By John Tertuliani
Ohio has a pike population that is scattered about the state. The population in rivers is stable but not what one would call abundant – more like common to pockets of river here and there. They prefer calmer pools over scour holes that have brisk flow. Capable of migrating, they tend to go only as far as needed. They swim upstream to take advantage of higher flow, usually to spawn in the late winter or early spring, and sometimes they follow schools of prey upstream. They may move downstream to avoid the undesirable effects of drought.
Adults feed on fish for the most part, but as with any successful predator, abundant prey items are always on the menu. Crayfish, a valuable source of protein, is an important prey item when out in mass to breed in the spring and fall. Frogs are another seasonal source of protein in some rivers. Pike will eat what is available and worth the effort of capture.
A river is the result of surface water draining through the watershed. The rock and soil control how and where the water will go. The amount of water and the velocity it is moving carve the channel in a continuing cycle, meaning each river is unique and the pike respond to changes in the stream. Changes in pike behavior reflect changes in the weather for the short term and seasonally for long term.
The average river is a continuous series of riffles, runs, and pools. Not in that order, nor is a river ideally set up for fishing. Ideally you want long runs of deep water, smooth water with gentle flow. Runs are important because there is flow, gentle or not, keeping the water fresh and the bottom clean. A stagnant pool with muck on the bottom is no place for pike.
The trouble with storybook runs is they are hard to find on the average river bordered by land open to the public. Canoes, kayaks, and small boats are a few ways around this.
The tailwater below a dam is another possibility. The tailwater is a two-edged sword as deep water may be associated with a release.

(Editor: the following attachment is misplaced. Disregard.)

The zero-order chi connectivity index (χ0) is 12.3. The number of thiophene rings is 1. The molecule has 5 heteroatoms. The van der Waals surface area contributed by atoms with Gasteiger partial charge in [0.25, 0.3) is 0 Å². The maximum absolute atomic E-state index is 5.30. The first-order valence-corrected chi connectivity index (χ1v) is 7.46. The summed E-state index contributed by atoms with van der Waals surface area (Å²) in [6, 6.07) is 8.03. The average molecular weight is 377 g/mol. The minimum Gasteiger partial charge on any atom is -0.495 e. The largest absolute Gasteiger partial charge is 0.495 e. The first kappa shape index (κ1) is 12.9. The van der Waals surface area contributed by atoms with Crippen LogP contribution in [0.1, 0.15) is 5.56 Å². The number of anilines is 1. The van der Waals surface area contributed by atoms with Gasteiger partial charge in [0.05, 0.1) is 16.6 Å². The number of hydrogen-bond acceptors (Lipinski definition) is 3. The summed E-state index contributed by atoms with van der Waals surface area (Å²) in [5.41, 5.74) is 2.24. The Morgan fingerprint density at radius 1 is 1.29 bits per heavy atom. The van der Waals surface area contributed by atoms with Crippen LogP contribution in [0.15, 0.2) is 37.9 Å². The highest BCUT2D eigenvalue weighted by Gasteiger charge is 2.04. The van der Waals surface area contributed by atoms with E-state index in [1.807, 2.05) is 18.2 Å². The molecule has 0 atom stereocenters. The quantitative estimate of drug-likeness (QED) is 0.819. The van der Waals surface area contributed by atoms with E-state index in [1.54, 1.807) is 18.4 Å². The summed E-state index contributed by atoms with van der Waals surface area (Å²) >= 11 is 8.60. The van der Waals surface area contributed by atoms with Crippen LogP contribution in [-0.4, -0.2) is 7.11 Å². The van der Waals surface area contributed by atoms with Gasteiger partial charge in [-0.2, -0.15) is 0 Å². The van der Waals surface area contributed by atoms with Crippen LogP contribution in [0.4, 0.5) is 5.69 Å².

Deep water is good, but not a raging torrent that a pike has to struggle to be in for any length of time without wasting more energy than it receives from capturing prey there. The confluence or mouth of a tributary to a larger stream is an ideal place to check for pike, when the conditions are favorable for the pike to be there. It is good for the water to be up slightly from recent rains, but not high enough to still be muddy from suspended sediment. Some degree of turbidity is generally okay, but creamed coffee is not, unless you are using live bait.
When looking for a place to cast, look for the outside bend, if you come upon a bend in the river. The outside bend, like the mouth of a tributary, is deeper than the surrounding area. I like to cover these locations thoroughly with fan casting; it is an ideal way to catch other river species like smallmouth bass.
Of particular interest to the pike is cover in the deep water. Fallen trees and root wads of living trees where water has washed out the soil under them are ideal places to cast when found in deep water. Boulders and gravel bars are other places to check. Depending on the weather and time of day, the pike could be in or near the cover.
If you find water deeper than the other sections of river, but no obvious cover such as a deadfall, cast parallel to the bank. Water along the bank can offer security to a fish in the form of exposed roots, undercut banks, rock, or woody debris that may not be visible on the surface.
As far as tackle, a jerkbait or similar plug is a good choice for clear water. Another choice is a swimbait, which you can rig with a jighead or a swimbait hook. A swimbait can be fished weighted or unweighted. I prefer to use a treble hook tied to a heavier monofilament leader with swimbaits. I know it is asking for a snag, but I get better hookups with the lighter tackle I use.
For turbid or dirty water, spinnerbaits are something to consider – the noise and the flash help. In-line spinners can be used, but snags can be more of a problem. In-line spinners are good for the deepest water, but for the average water you may come across, a spinnerbait may prove more versatile. Traditional spoons are another option, but like in-line spinners, may need a fast retrieve to use.
Fishing slower rather than faster is preferred. You can always speed a retrieve up, but slowing down often gets the strike. This is why jerkbaits shine, and you cannot fish them too slow. Swimbaits can be fished slowly as well.
The rod, reel, and line should reflect the lures used. Rod length can be an issue when trying to cast from tight locations over the brush and under the overhanging limbs, a 6½-foot rod should be long enough. A long-handled net is a good idea. You often need to pull the fish up a steep bank. If the bank is steep, you are in the right place.